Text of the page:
In a not too distant future, when the coffee value chain has been transformed and imbued with ethics and morale, people will ask themselves how they allowed otherwise.
Throughout the years, our small venture has been cornered by curious people asking questions like “there is no Fairtrade” icon on your coffee bag. By then we have to explain ourselves why. Often, we also direct them to the web where they can learn more. We explain that we started our journey in the opposite direction than what most contemporary coffee roasteries are doing, namely buying coffee from green coffee bean suppliers which enables them to get coffee on the door within reasonable amount of time. The coffee is then roasted, bagged and distributed or sold directly to end consumer. Roasteries are by far then making their job “easy’. Namely, buy, roast sell. Done – money in the bank.
Direct trade is delicate matter. In majority of cases, all roasters would argue that “direct trade” is employed or them abiding by the “direct trade”-model established by their supplier. However, unless money is credited the producer in person, the concept of a “direct trade” model is ambiguous and used in no other fashion than to generate market, trend and sustainability value.
Next time, ask your fellow roaster how much time was spent on actually bridging the green coffee to the roastery and from where it was brought. Was it a warehouse or from the very soils of the country and region that it originated from? Ask for an honest reply. Illustrating how much time is spent to bring coffee through our own efforts “straight from the farms” and from various countries and regions, having to deal with import and customs declaration, the interest does not stretch that far for the people who ask “where is the Fairtrade-logo”. This is very unfortunate. This is also regular behavior that we face far to often.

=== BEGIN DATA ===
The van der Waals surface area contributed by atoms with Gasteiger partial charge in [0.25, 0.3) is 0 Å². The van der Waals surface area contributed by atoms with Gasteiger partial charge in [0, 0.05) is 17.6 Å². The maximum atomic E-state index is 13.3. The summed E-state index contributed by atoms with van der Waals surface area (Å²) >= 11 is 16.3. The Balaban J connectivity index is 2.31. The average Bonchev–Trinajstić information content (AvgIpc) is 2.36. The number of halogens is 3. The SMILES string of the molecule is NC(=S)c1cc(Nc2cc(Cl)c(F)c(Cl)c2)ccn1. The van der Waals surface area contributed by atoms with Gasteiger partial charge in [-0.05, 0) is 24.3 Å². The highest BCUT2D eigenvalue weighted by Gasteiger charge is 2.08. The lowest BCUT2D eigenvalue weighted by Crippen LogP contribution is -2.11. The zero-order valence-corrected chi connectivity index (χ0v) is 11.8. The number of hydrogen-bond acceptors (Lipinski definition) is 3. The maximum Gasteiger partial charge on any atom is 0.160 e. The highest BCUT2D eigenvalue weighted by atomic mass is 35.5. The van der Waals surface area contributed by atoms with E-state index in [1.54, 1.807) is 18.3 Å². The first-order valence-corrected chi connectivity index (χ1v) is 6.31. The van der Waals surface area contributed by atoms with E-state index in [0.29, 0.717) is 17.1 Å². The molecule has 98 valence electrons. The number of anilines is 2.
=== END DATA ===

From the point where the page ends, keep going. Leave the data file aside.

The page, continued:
By arranging and transporting coffee directly, and with the quality we pursue, we ensure the end customer can enjoy a premium cup of coffee to an unparalleled price considering all generated costs down the line. That is also why our Transparency Trade, Pricing and Disclosure program is crucial to us. A vast amount of time is in addition spent on roasting, bagging and distributing the coffee. If we would summarize the hours spent on these efforts in total, consumers are likely to pay 100 USD per kilo regardless what coffee is sold. Cutting through the current and obsolete coffee value chain, we ensure costs are kept low while ensuring farmers and administrative aids can harvest the majority of the financial value of their product.
Throughout the years, we have also seen this concept being embraced by others. We therefore salute all efforts being brought and highlighted to this such as Tim Wendelboe who is using “transparency” as a common concept at this present day, Coffee Collective is declaring FOB pricing and now recently Only Coffee Lab being highlighted by Barista Magazine regarding them adding “Transparency Efforts” to their web.
We congratulate all parties for their efforts and hope others are ready to change their model of trade for the greater good.